From first-round auditions to the riveting live finale, the Mayyas have consistently lived up to their name, which translates to “proud walk of the lioness,” with remarkable skill and fearlessness in each and every performance.

You can take a look at their entire “AGT” journey below, ending with that unforgettable finale. Prepare to be blown away.

The dance crew promised to “hypnotize” during its first-round audition, and did so with flying colors. Having previously won “Arab’s Got Talent” back in 2019, the Mayyas were well prepared to wow the crowd.

Their spellbinding performance granted the Mayyas a golden buzzer from judge Sofia Vergara, who called it the “most beautiful creative dancing” she had ever seen.

They once again left audiences with their jaws on the floor after their semifinal routine, which was even more bold and dramatic. Howie Mandel called it the “best moment in AGT history,” adding that the Mayyas should be “the poster people for female empowerment."

Simon Cowell also predicted that their performance would “change the world.

Then came the live finale, where the proud lionesses left it all on the stage. The stunning performance had glowing orbs of light, glittery galaxies and a huge white gown made out of large feather fans. In a word, it had everything.

Yeah, it was hauntingly beautiful.

Viewers have been rooting for the Mayyas from the beginning—not only for their ability to create mesmerizing illusions using clever choreography and brilliant prop manipulation, but for their mission to “prove to the world what Arab women can do, the art we can create, the fights we fight.”

As explained by Nadim Cherfan, the team’s choreographer, “Lebanon is not considered a place where you can build a career out of dancing, so it’s really hard, and harder for women.”

This combined with the country’s worsening economic crisis and apparent political corruption made each advancement to the next round mean so much more than getting closer to a coveted title. As Cherfan told People, “It’s about a huge bigger message for our people to make them believe in themselves and to give hope to our country who is going into a dark time."

The Mayyas shared their well-deserved victory with their home country, posting a video to Instagram of the win along with the caption saying “Lebanon, this one’s for you.”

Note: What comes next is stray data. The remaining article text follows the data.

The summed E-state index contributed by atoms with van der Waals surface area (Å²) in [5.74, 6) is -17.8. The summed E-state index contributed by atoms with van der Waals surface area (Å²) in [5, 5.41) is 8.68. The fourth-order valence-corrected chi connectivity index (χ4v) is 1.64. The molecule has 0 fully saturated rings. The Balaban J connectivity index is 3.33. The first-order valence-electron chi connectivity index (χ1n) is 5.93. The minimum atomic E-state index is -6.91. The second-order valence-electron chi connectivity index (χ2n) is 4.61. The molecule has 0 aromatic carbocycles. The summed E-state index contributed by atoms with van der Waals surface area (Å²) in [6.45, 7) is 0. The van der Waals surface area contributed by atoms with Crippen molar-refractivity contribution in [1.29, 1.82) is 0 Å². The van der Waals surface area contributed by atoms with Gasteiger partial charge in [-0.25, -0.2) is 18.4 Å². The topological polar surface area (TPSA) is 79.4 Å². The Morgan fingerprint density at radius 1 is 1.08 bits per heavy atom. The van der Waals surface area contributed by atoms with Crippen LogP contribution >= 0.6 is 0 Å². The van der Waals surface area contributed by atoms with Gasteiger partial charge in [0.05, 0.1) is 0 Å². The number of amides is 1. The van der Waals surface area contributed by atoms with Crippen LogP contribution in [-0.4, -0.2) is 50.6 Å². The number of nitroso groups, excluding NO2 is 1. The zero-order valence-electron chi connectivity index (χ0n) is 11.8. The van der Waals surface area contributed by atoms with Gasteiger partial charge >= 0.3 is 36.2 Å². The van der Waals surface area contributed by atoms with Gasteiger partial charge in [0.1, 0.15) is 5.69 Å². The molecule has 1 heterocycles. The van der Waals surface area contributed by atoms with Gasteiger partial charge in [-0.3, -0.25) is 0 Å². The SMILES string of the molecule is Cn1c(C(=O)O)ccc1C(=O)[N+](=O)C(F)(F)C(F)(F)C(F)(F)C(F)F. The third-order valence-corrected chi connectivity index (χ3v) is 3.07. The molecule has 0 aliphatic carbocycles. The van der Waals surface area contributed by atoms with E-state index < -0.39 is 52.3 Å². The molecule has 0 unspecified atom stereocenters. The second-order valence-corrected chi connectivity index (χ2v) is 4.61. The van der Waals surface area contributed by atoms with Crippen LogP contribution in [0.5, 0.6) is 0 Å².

It’s lovely to see incredible talent. It’s even better to hear the incredible stories behind the talent. The Mayyas were dedicated to showing the world what Arab women can do, and they succeeded.

Culture

## People shared the small changes they made that improved their lives in big ways

### Real advice from real people.

In his book Atomic Habits, James Clear notes that “your outcomes are a lagging measure of your habits … you get what you repeat.” Basically, if you want to predict where your life is leading, take a look at your daily choices. And Clear is certainly not the first or last motivational speaker to promote this wisdom. Pick up any self-help book, and it will most likely tout the message of how small, incremental changes can have an enormous impact on our lives.

A recent thread on AskReddit posed the question: What improved your quality of life so much you wished you did it sooner? For those of us who still can’t seem to tick off things like “drink more water” from the to-do list (despite knowing full well all the benefits) it might help hearing success stories from real, everyday people.

Here are some of the highlights:

### Swimming for back pain

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“Drugs, bed rest for weeks, chiro, deep massage, electroshock. Then I swam some laps and over a three day period months of decrepitude vanished. I couldn’t believe and am now obsessed with swimming." – DontShootTheFood

“Most people who have back pain (especially lower back pain) have it as a result of sedentary lifestyle (exacerbated by sitting in office chairs for a long period of time). Swimming is a fantastic total body and core workout which just builds and balances strength to reduce back pain. If you have pain due to an injury, it may not be as effective." – hanksredditname

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“Someone wants to pass me when I'm in the left lane? Move over and let them pass. Someone wants in my lane? That's ok, I don't consider the gap ahead of me to be my real estate. Semi puts on their blinkers when I'm intending to pass? Let off the speed and flick my high beams to let them know there's enough room to enter my lane. All of this helps traffic flow better, makes things safer, and actually feels good to do. And all it required was to stop feeling like all of those things were a personal attack on me and my desire to get to my destination." – Buddahrific

### Setting boundaries … even with family

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“I used to feel like I had to hang out with people when they asked, and as an introvert would resent losing my ‘me’ time. Now I'm just honest with people and say I'm tired, or that I had a long weekend of Great British Bakeoff and dog snuggles that I was really looking forward to. Might sound lame but I'm 150% happier.” – Acceptable-Place0872

“…I'm in my late twenties and talk to neither of my parents. I forgive them for what they did, but I don't want a relationship of any kind with them and have made that very clear. I just stopped picking up the phone, texting back, messaging back at all. My brother still talks to one, but he suffers for it. I know I made the right decision.” – thekindwillinherit